Prevent Coalition holds panel discussion on vaping among youth

ESD 112, Prevent Coalition and the state health department try to inform community on vapor products in schools

VANCOUVER — The ever-climbing trend of e-cigarettes and vapor products in the youth community is now a linch-pin issue for the Prevent Coalition in Clark County.

In 2016, over 2 million middle and high school students said they had used vape products within 30 days of being surveyed, reports the Centers for Disease Control and Prevention (CDC).

On Jan. 30, community members, parents, students, law enforcement, and media attended a panel hosted by Prevent Coalition. The goals set forth by the organization were to educate on the hazards of vape products and answer community questions.

Prevent Coalition’s vaping panel answers final questions from the audience on Jan. 30. Photo by Jacob Granneman
Prevent Coalition’s vaping panel answers final questions from the audience on Jan. 30. Photo by Jacob Granneman
Panel Moderator, Shane Gardner, is the manager of safety and security for Evergreen Public Schools in Vancouver. Prior to that, Gardner worked as a detective for the Clark County Sheriff’s Office. Photo by Jacob Granneman
Panel Moderator, Shane Gardner, is the manager of safety and security for Evergreen Public Schools in Vancouver. Prior to that, Gardner worked as a detective for the Clark County Sheriff’s Office. Photo by Jacob Granneman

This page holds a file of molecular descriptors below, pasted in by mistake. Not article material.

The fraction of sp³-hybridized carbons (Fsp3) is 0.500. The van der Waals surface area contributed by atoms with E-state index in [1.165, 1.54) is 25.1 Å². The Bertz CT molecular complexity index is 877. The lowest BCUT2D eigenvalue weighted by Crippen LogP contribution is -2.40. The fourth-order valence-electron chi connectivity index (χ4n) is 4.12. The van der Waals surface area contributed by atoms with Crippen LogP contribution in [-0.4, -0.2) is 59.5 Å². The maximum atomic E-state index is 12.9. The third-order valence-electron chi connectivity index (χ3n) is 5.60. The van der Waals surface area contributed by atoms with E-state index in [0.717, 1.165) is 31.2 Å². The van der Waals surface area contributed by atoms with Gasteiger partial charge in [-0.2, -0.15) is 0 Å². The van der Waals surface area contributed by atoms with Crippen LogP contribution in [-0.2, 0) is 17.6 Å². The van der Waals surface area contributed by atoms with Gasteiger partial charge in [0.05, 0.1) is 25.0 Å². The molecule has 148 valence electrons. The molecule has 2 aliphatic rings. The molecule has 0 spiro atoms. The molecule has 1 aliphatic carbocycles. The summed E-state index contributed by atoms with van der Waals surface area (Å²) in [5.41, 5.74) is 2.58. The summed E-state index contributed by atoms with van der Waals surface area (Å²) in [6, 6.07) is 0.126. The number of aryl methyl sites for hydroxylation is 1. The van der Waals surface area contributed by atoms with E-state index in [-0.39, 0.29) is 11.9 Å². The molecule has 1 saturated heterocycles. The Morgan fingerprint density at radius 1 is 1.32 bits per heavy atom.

“If you wanna go fast, go alone, and if you wanna go far, go together,” said panel moderator Shane Gardner, the manager of safety and security at Evergreen Public Schools, and past detective at the Clark County Sheriff’s Office. “We as a community want to be sustainable. One of the things that has happened with this trend in vaping, is it’s the ‘new’ thing.”   

In addition to Gardner, the panel included:

  • Deb Drandoff, director of prevention and youth services
  • Sharice Lee, an intervention specialist from Prairie High School
  • Brendan McCarthy, Clark County Sheriff’s school resource officer for Heritage High School
  • Maggie Munoz, a high school junior
  • Madison Langer, a high school senior, who is a certified youth ambassador for Tobacco Free Kids Youth

The conversation centered around three main topics: what vapor products are, how they affect youth and what can be done in this community to mitigate and prevent those affects.

“We aren’t educated on what they are,” said high school senior and Youth Ambassador Madison Langer. “Often times we call it ‘vaping’ because we think it’s some type of water vapor that we’re inhaling. But it’s not, it’s actually an aerosol. They don’t understand the danger.” 

Madison Langer, (right), a student ambassador and senior in high school, speaks about her experiences when using vape products. She now teaches curriculum to persuade students not to vape. Photo by Jacob Granneman
Madison Langer, (right), a student ambassador and senior in high school, speaks about her experiences when using vape products. She now teaches curriculum to persuade students not to vape. Photo by Jacob Granneman

Prevent Coalition, which is backed by Education Service District 112, began its efforts in 2003. In 2007, the group received a $100,000 grant each year for five years. In 2016, they moved a piece of their funding and focus to understand vaping.

Here is some of what they and other partner agencies found:

  • Vaping in Clark County schools is on the rise, with new ways to hide the products, like in hoodies, gum packs, chisel tip sharpies, and using in bathrooms, all on the list